Drop size increases cannot be visually detected in most applications. An increase in flow rate or decrease in spraying pressure will impact drop size.
Check uniformity of spray coverage of flat-spray nozzles mounted on a manifold. Spray patterns should be parallel to each other. Spray tips should be rotated 5 to 10 degrees from the manifold centerline.
Check for uneven coating, cooling, drying, cleaning, changes in temperature, dust content, and humidity.
If after implementing a spray nozzle maintenance program, it is suspected the nozzles aren't performing as well as they should, try replacing the nozzles more frequently. However, there are a few other options to consider before implementing that decision:
Change nozzle material.
Materials having harder surfaces generally provide longer operating life. To determine if a different material should be considered, consult the chart on the right.
Decrease spraying pressure.
Although it is not always possible, decreasing pressure, which will slow the liquid velocity through the orifice, may reduce the orifice wear/corrosion rate.
Reduce the quantity of abrasive particles or concentration of corrosive chemicals.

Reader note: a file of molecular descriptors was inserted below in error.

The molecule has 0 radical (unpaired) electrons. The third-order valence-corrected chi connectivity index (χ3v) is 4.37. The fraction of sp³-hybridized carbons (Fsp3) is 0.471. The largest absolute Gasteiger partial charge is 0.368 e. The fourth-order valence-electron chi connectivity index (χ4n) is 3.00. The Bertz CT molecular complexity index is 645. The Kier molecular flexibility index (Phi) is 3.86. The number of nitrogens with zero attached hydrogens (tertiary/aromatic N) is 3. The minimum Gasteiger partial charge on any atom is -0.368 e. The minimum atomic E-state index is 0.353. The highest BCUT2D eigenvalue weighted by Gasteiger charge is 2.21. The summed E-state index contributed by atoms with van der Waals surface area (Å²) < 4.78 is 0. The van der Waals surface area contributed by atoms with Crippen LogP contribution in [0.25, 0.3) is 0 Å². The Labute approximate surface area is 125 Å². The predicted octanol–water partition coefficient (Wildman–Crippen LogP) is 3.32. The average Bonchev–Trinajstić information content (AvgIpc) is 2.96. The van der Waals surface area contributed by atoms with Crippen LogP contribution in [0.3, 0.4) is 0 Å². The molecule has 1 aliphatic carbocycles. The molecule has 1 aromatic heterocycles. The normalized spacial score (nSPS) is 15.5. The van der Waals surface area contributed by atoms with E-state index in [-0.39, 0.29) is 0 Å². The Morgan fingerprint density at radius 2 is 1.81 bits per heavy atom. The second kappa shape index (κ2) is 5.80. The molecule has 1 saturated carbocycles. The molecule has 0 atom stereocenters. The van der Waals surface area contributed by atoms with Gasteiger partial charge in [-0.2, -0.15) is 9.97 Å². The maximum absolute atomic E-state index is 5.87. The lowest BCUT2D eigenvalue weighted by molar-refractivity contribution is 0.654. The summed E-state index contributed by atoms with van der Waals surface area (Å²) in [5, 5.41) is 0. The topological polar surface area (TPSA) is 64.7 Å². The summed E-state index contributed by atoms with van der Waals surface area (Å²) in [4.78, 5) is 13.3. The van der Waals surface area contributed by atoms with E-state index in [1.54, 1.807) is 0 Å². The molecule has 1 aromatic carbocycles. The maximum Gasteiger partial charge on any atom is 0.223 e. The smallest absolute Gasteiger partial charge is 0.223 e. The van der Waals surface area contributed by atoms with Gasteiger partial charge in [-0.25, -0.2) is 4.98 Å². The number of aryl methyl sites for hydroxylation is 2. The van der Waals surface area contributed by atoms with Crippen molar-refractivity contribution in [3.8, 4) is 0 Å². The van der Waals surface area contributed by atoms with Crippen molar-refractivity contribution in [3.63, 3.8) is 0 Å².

In some applications, it is possible to reduce the amount of abrasive particles in the feed liquid and/or change the size or shape of the particles to reduce wear. Using different concentrations and/or temperatures, depending on the specific chemicals involved, might also reduce a solution's corrosive activity.
Add line strainers or change to nozzles with built-in strainers.
Orifice deterioration and clogging is typically caused by solid dirt particles in the sprayed liquid and is particularly common in systems using continuous spray water recirculation. Strainers or nozzles with built-in strainers are recommended with a screen mesh size chosen to trap larger particles and prevent debris from entering the nozzle orifice or vane.
Improve cleaning procedures.
Cleaning should be done with bristle brushes and/or wooden and plastic probes. It is easy to damage the critical orifice shape or size and end up with distorted spray patterns and/or increased capacity. If faced with a stubborn clogging problem, soak the clogged orifice in a non-corrosive cleaning chemical to soften or dissolve the clogging substance.
Does it cost more to keep using problem nozzles or to replace them? In order to determine this, document the following:
Some symptoms are easy to detect while others require special testing. Watch for these clues: